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The Russells in America

Image: New York City in 1768. Jeyes, S H, The Russells of Birmingham in the French Revolution and America 1791-1814 (London, George Allen & Company, Ltd., 1911).

Image from: Local Studies and History, Birmingham Central Library

On 22 June 1795 the Russells left Paris for Le Havre, from where they set sail for America on 3 July, landing at New York on 22 August. Mary Russell’s diary records her delight at the rural beauties of Staten Island after so long at sea. They stayed only a short time in New York, where yellow fever was rife, before setting off (in their own coach, brought with them from Paris) for Philadelphia, where they planned a reunion with their old friend Joseph Priestley.

No sooner had they found lodgings in Philadelphia than he called on them and showed them round, before accompanying them to Northumberland, near his home. “Dr P-s family all well & very glad to see us the situation of Northd is beautifull just on the forks of the Susquahanna it is a small place & the roads about it are very good,” wrote Mary approvingly.1 Her brother Thomas recorded that Dr Priestley had:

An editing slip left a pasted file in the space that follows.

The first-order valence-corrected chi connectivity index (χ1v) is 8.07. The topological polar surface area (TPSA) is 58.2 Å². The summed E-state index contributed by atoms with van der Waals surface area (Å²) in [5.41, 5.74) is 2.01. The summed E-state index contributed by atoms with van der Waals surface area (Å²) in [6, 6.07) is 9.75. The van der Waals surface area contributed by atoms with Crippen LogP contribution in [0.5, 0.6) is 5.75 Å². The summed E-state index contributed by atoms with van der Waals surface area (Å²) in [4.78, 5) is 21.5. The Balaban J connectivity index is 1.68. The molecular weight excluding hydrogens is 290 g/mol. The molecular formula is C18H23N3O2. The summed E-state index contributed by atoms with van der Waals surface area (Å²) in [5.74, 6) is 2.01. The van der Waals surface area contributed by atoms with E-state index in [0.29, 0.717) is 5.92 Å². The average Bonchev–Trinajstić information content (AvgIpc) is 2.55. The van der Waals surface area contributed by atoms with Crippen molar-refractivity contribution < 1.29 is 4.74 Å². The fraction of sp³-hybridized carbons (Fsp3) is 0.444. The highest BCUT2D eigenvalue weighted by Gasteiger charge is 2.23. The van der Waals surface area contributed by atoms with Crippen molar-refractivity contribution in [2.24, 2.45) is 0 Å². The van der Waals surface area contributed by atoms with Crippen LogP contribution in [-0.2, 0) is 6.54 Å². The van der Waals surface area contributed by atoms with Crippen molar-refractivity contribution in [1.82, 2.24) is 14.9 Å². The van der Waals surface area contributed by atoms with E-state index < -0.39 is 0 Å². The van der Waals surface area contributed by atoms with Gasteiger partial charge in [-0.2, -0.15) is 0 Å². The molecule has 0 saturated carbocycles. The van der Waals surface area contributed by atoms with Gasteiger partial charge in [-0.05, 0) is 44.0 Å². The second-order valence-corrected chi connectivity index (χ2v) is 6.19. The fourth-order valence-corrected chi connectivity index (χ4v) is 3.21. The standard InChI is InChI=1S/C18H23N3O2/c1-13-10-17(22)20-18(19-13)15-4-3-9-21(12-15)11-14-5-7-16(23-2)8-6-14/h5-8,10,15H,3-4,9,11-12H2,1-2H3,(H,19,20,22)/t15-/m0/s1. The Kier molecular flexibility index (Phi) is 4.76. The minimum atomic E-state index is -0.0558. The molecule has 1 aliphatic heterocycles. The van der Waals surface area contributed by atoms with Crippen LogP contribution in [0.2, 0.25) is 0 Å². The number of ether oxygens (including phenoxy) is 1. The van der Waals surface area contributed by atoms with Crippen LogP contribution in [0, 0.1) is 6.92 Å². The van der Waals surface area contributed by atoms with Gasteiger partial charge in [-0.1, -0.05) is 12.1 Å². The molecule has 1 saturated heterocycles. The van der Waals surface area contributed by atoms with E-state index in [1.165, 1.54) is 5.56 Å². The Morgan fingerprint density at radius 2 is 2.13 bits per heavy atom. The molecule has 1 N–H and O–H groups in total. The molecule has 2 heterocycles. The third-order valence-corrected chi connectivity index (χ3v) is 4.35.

“bought a frame house, and it is fitted up with all that neatness for which his wife is well known, but still it is a mere hut in comparison with the one they lived in formerly. His eldest son, Joseph, lives with his wife in a large brick house. William and Henry, his other sons, cultivate a farm three miles from town. The Doctor is enveloped in his studies…”

By 1797 the Russells were living in Middletown, Connecticut. Mary wrote:

‘The universal custom of having slaves in Virginia & Maryland my father found very disagreeable & the cruel manner in which they were in general treated must shock the feelings of every friend to humanity whose heart is not hardened by education & habit of regarding the Negroes in a light not superior to Beasts.”3

She also writes of snowy winters, sleigh rides, dancing, and cases of rabies.



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